5 ways the pandemic changed our driving
It’s been almost two years since the first lockdown, which has impacted the way many of us drive. From fewer cars on the road to MOT extensions, we’ll be taking a look at 5 ways the pandemic has changed our driving.
Fewer Cars On The Road
2020 saw a decrease of 24.7% of car traffic from 2019, according to the Department for Transport. This was the lowest amount of annual car traffic in the last 29 years, with motorways seeing the biggest decrease in terms of types of roads used, changing by -32.1%.
This shows that with the lockdown, people were making fewer long journeys, as advised by the government at the time. Even when restrictions were eased in the summer of 2020, traffic saw a minor increase but still remained below 2019 levels.
With traffic decreasing during lockdown, fewer people were using their cars. To avoid the use of cars that didn’t have an MOT and to prevent the gathering of people at garages, the government extended the current MOT’s lifespan. If a cars MOT expired between the 30th of March 2020 and the 31st of July 2020, the MOT was automatically extended by 6 months.
According to DVSA there were around 10 million MOTs that were extended, leading to an increase in unsafe cars on the road. We noticed a marked increase in tyres worn below the legal limit. A lot of these cars weren’t driven through the pandemic, potentially because people didn’t want to drive an unsafe vehicle. This may have contributed to the reduction of traffic on the roads.
To book an MOT for your car, click the button below.
Related: Book your MOT
The pandemic led to any potential new drivers having to wait to resume their lessons or take their practical test. During lockdowns, it was deemed unsafe to be in a vehicle with a person from outside your household. This meant that no lessons or tests could take place, leading to a major backlog of learners waiting to take their tests.
Whilst there’s now less of a wait to book a practical test, when bookings were first reopened there was a waiting time of up to 10 months, according to the Independent. This led to a decrease in learners and recently passed drivers on the roads.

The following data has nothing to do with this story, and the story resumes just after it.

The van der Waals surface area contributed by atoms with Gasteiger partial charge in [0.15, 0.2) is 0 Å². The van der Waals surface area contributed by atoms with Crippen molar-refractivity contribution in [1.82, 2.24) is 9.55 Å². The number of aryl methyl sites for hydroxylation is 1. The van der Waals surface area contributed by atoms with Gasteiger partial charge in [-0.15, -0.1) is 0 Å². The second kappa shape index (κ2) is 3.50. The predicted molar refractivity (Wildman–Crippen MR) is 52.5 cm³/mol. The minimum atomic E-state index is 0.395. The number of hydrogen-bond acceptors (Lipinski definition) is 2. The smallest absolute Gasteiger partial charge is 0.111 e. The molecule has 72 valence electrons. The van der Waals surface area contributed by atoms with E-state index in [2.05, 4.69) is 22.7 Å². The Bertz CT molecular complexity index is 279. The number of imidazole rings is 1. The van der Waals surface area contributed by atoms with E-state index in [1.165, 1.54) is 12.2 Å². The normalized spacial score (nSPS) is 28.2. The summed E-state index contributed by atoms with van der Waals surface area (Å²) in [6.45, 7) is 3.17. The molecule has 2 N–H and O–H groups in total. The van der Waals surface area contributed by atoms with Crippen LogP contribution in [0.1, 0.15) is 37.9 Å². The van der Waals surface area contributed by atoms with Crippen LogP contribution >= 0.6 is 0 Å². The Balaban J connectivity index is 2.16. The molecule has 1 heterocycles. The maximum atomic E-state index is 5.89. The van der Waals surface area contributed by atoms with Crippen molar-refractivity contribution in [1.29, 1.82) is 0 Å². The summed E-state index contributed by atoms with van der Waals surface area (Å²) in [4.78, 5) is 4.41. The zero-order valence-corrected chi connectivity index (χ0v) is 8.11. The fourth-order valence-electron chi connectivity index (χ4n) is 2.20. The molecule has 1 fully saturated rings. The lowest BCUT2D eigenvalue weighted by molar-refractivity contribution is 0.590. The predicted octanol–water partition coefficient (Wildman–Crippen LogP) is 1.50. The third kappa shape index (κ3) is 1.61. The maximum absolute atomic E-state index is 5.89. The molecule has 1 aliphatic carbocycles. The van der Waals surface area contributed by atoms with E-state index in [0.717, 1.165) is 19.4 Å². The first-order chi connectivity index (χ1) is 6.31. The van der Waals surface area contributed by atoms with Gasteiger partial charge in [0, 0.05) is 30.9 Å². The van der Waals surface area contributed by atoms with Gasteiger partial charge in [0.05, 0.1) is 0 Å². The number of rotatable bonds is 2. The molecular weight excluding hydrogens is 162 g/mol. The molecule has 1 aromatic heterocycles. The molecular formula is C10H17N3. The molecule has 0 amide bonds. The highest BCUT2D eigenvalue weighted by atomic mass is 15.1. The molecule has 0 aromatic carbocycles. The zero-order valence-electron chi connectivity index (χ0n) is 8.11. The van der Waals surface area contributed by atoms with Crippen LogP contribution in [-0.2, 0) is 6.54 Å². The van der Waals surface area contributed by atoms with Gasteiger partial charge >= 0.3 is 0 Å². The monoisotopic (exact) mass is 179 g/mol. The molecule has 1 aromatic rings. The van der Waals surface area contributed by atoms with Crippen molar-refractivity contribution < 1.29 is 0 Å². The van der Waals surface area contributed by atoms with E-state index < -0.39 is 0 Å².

Looking After Your Car
With cars not being used during the pandemic, many cars were left unusable. Without regular usage, car batteries will go flat, meaning the car won’t be able to turn over due to a lack of electricity. This contributed to the lack of traffic once the lockdown had been eased, with cars being unable to start due to battery failure increasing by a third. If you’re looking to buy a new battery for your car, click the link below.
Related: Search batteries
If a car is left to stand still for a few months, tyre pressures can decrease, leading to a flat tyre. This may lead to cracks in the tyre, which can be very dangerous as it could lead to a puncture or a tyre blowout. With the temperature increasing during lockdown, this also leads to a change in tyre pressure.
If the temperature increases by 5.5°C the tyre pressures can be raised by 2%. If the temperature decreases by the same amount, your tyre pressures can be reduced by 2%. This is why it is vitally important if you are about to head for a long drive, especially in cold temperatures, to check your tyres before you drive. If you need new tyres for your car, click the link below.
Related: Search tyres
More Cyclists On The Road
With cars not being used, cyclists became more common on the road, especially as a way of exercise. In 2020, the number of pedal cycles on the road increased by 45.7% from 2019, according to the Department for Transport. This was the highest level of cyclists on the public highway since the 1960s.
Cycling peaked in May 2020, with a 75% increase compared to May 2019. Cycling levels remained high during the summer months, with many people choosing cycling as a form of exercise whilst working from home. Cycling levels returned to a similar level to 2019 once Winter began.
2 people found this review helpful